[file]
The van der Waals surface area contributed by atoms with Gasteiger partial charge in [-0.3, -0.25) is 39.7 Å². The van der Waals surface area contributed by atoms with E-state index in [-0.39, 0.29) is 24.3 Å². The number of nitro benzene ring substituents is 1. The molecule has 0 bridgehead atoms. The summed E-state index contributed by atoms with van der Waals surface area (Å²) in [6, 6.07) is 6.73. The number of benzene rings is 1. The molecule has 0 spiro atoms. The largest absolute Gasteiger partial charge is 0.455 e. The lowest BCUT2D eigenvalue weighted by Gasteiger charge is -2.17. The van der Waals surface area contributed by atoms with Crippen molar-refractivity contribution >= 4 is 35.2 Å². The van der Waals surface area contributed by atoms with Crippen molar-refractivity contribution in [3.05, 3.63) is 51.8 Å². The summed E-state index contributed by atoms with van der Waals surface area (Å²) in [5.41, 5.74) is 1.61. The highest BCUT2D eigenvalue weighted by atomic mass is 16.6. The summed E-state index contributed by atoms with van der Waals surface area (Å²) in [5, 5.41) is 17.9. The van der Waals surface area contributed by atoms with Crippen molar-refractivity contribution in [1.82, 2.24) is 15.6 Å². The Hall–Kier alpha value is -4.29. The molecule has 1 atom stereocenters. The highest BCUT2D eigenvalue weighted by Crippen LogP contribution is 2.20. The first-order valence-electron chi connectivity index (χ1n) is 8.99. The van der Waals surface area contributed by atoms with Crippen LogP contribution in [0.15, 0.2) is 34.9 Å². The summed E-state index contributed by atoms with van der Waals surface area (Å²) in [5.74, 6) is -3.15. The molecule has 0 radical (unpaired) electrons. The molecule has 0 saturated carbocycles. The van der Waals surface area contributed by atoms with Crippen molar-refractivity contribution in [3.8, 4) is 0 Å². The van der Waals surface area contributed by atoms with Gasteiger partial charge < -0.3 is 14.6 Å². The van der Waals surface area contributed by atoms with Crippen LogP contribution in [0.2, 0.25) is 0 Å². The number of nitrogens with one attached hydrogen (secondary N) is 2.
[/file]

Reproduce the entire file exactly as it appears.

The van der Waals surface area contributed by atoms with Gasteiger partial charge in [-0.3, -0.25) is 39.7 Å². The van der Waals surface area contributed by atoms with E-state index in [-0.39, 0.29) is 24.3 Å². The number of nitro benzene ring substituents is 1. The molecule has 0 bridgehead atoms. The summed E-state index contributed by atoms with van der Waals surface area (Å²) in [6, 6.07) is 6.73. The number of benzene rings is 1. The molecule has 0 spiro atoms. The largest absolute Gasteiger partial charge is 0.455 e. The lowest BCUT2D eigenvalue weighted by Gasteiger charge is -2.17. The van der Waals surface area contributed by atoms with Crippen molar-refractivity contribution >= 4 is 35.2 Å². The van der Waals surface area contributed by atoms with Crippen molar-refractivity contribution in [3.05, 3.63) is 51.8 Å². The summed E-state index contributed by atoms with van der Waals surface area (Å²) in [5.41, 5.74) is 1.61. The highest BCUT2D eigenvalue weighted by atomic mass is 16.6. The summed E-state index contributed by atoms with van der Waals surface area (Å²) in [5, 5.41) is 17.9. The van der Waals surface area contributed by atoms with Crippen molar-refractivity contribution in [1.82, 2.24) is 15.6 Å². The Hall–Kier alpha value is -4.29. The molecule has 1 atom stereocenters. The highest BCUT2D eigenvalue weighted by Crippen LogP contribution is 2.20. The first-order valence-electron chi connectivity index (χ1n) is 8.99. The van der Waals surface area contributed by atoms with Crippen LogP contribution in [0.15, 0.2) is 34.9 Å². The summed E-state index contributed by atoms with van der Waals surface area (Å²) in [5.74, 6) is -3.15. The molecule has 0 radical (unpaired) electrons. The molecule has 0 saturated carbocycles. The van der Waals surface area contributed by atoms with Crippen molar-refractivity contribution in [3.8, 4) is 0 Å². The van der Waals surface area contributed by atoms with Gasteiger partial charge < -0.3 is 14.6 Å². The van der Waals surface area contributed by atoms with Crippen LogP contribution in [0.2, 0.25) is 0 Å². The number of nitrogens with one attached hydrogen (secondary N) is 2.